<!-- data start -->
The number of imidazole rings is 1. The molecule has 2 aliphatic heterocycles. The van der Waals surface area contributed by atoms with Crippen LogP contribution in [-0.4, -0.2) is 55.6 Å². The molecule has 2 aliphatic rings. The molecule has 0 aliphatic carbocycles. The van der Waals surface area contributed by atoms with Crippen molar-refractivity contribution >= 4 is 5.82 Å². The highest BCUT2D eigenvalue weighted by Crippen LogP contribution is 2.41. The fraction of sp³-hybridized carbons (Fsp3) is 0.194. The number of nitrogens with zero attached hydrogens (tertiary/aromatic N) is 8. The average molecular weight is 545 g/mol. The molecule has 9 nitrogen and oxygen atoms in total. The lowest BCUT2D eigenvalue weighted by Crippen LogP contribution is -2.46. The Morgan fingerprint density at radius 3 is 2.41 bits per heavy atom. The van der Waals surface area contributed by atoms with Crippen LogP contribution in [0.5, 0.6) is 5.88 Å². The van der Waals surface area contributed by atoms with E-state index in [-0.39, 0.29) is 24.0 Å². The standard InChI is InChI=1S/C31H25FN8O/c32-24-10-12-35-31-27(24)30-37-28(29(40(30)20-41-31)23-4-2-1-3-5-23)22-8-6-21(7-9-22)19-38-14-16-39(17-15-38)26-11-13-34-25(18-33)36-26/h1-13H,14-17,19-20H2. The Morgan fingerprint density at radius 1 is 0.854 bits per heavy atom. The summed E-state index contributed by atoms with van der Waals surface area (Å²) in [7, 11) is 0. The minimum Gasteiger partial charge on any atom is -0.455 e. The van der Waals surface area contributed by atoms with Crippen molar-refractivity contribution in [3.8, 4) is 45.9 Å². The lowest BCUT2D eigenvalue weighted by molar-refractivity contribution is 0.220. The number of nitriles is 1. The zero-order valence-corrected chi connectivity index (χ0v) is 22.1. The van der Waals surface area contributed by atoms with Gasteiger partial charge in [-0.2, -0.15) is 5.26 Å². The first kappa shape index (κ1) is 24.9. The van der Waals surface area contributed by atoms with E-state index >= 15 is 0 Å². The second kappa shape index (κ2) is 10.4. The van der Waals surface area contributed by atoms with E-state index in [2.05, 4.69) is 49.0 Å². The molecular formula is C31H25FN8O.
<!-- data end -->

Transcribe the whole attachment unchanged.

The number of imidazole rings is 1. The molecule has 2 aliphatic heterocycles. The van der Waals surface area contributed by atoms with Crippen LogP contribution in [-0.4, -0.2) is 55.6 Å². The molecule has 2 aliphatic rings. The molecule has 0 aliphatic carbocycles. The van der Waals surface area contributed by atoms with Crippen molar-refractivity contribution >= 4 is 5.82 Å². The highest BCUT2D eigenvalue weighted by Crippen LogP contribution is 2.41. The fraction of sp³-hybridized carbons (Fsp3) is 0.194. The number of nitrogens with zero attached hydrogens (tertiary/aromatic N) is 8. The average molecular weight is 545 g/mol. The molecule has 9 nitrogen and oxygen atoms in total. The lowest BCUT2D eigenvalue weighted by Crippen LogP contribution is -2.46. The Morgan fingerprint density at radius 3 is 2.41 bits per heavy atom. The van der Waals surface area contributed by atoms with Crippen LogP contribution in [0.5, 0.6) is 5.88 Å². The van der Waals surface area contributed by atoms with E-state index in [-0.39, 0.29) is 24.0 Å². The standard InChI is InChI=1S/C31H25FN8O/c32-24-10-12-35-31-27(24)30-37-28(29(40(30)20-41-31)23-4-2-1-3-5-23)22-8-6-21(7-9-22)19-38-14-16-39(17-15-38)26-11-13-34-25(18-33)36-26/h1-13H,14-17,19-20H2. The Morgan fingerprint density at radius 1 is 0.854 bits per heavy atom. The summed E-state index contributed by atoms with van der Waals surface area (Å²) in [7, 11) is 0. The minimum Gasteiger partial charge on any atom is -0.455 e. The van der Waals surface area contributed by atoms with Crippen molar-refractivity contribution in [3.8, 4) is 45.9 Å². The lowest BCUT2D eigenvalue weighted by molar-refractivity contribution is 0.220. The number of nitriles is 1. The zero-order valence-corrected chi connectivity index (χ0v) is 22.1. The van der Waals surface area contributed by atoms with Gasteiger partial charge in [-0.2, -0.15) is 5.26 Å². The first kappa shape index (κ1) is 24.9. The van der Waals surface area contributed by atoms with E-state index >= 15 is 0 Å². The second kappa shape index (κ2) is 10.4. The van der Waals surface area contributed by atoms with E-state index in [2.05, 4.69) is 49.0 Å². The molecular formula is C31H25FN8O.